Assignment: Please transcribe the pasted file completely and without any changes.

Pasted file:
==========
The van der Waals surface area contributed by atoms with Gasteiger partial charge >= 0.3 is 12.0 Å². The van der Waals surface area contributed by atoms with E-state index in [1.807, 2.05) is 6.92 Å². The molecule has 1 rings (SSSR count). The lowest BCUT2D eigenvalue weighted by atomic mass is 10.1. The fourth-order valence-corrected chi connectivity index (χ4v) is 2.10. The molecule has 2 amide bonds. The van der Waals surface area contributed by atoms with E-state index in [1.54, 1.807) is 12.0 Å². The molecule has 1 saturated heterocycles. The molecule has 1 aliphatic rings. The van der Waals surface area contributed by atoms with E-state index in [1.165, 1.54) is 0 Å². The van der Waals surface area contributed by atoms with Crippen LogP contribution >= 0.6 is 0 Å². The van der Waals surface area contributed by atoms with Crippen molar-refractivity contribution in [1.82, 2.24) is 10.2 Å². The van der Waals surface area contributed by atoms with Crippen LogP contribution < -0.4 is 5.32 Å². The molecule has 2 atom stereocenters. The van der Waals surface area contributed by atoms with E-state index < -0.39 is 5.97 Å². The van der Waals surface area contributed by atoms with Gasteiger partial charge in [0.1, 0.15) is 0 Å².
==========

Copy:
The van der Waals surface area contributed by atoms with Gasteiger partial charge >= 0.3 is 12.0 Å². The van der Waals surface area contributed by atoms with E-state index in [1.807, 2.05) is 6.92 Å². The molecule has 1 rings (SSSR count). The lowest BCUT2D eigenvalue weighted by atomic mass is 10.1. The fourth-order valence-corrected chi connectivity index (χ4v) is 2.10. The molecule has 2 amide bonds. The van der Waals surface area contributed by atoms with E-state index in [1.54, 1.807) is 12.0 Å². The molecule has 1 saturated heterocycles. The molecule has 1 aliphatic rings. The van der Waals surface area contributed by atoms with E-state index in [1.165, 1.54) is 0 Å². The van der Waals surface area contributed by atoms with Crippen LogP contribution >= 0.6 is 0 Å². The van der Waals surface area contributed by atoms with Crippen molar-refractivity contribution in [1.82, 2.24) is 10.2 Å². The van der Waals surface area contributed by atoms with Crippen LogP contribution < -0.4 is 5.32 Å². The molecule has 2 atom stereocenters. The van der Waals surface area contributed by atoms with E-state index < -0.39 is 5.97 Å². The van der Waals surface area contributed by atoms with Gasteiger partial charge in [0.1, 0.15) is 0 Å².